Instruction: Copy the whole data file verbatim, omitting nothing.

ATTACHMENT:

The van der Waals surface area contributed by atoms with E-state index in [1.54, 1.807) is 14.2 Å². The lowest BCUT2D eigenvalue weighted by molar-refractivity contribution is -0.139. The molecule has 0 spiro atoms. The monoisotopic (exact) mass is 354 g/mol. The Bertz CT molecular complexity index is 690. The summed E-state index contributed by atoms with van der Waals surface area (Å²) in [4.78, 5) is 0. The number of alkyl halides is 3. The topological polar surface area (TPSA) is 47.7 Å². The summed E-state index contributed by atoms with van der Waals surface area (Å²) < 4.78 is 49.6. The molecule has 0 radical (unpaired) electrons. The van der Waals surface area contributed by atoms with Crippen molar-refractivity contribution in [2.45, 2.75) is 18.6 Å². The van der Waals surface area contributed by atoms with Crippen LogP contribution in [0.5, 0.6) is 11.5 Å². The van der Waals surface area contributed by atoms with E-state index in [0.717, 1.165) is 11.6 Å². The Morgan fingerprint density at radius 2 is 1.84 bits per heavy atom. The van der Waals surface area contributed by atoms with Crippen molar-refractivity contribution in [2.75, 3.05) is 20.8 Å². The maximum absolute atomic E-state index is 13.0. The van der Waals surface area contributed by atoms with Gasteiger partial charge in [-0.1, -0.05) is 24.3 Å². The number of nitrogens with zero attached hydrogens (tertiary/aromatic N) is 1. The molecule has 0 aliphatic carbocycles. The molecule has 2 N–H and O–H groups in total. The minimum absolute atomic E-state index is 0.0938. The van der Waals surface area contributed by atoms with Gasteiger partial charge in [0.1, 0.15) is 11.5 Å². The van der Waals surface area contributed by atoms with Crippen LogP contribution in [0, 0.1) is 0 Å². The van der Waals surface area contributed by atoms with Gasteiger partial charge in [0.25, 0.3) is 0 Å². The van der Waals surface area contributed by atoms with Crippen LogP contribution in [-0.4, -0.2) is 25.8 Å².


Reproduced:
The van der Waals surface area contributed by atoms with E-state index in [1.54, 1.807) is 14.2 Å². The lowest BCUT2D eigenvalue weighted by molar-refractivity contribution is -0.139. The molecule has 0 spiro atoms. The monoisotopic (exact) mass is 354 g/mol. The Bertz CT molecular complexity index is 690. The summed E-state index contributed by atoms with van der Waals surface area (Å²) in [4.78, 5) is 0. The number of alkyl halides is 3. The topological polar surface area (TPSA) is 47.7 Å². The summed E-state index contributed by atoms with van der Waals surface area (Å²) < 4.78 is 49.6. The molecule has 0 radical (unpaired) electrons. The van der Waals surface area contributed by atoms with Crippen molar-refractivity contribution in [2.45, 2.75) is 18.6 Å². The van der Waals surface area contributed by atoms with Crippen LogP contribution in [0.5, 0.6) is 11.5 Å². The van der Waals surface area contributed by atoms with E-state index in [0.717, 1.165) is 11.6 Å². The Morgan fingerprint density at radius 2 is 1.84 bits per heavy atom. The van der Waals surface area contributed by atoms with Crippen molar-refractivity contribution in [2.75, 3.05) is 20.8 Å². The maximum absolute atomic E-state index is 13.0. The van der Waals surface area contributed by atoms with Gasteiger partial charge in [-0.1, -0.05) is 24.3 Å². The number of nitrogens with zero attached hydrogens (tertiary/aromatic N) is 1. The molecule has 0 aliphatic carbocycles. The molecule has 2 N–H and O–H groups in total. The minimum absolute atomic E-state index is 0.0938. The van der Waals surface area contributed by atoms with Gasteiger partial charge in [0.1, 0.15) is 11.5 Å². The van der Waals surface area contributed by atoms with Crippen LogP contribution in [0, 0.1) is 0 Å². The van der Waals surface area contributed by atoms with Gasteiger partial charge in [0.25, 0.3) is 0 Å². The van der Waals surface area contributed by atoms with Crippen LogP contribution in [-0.4, -0.2) is 25.8 Å².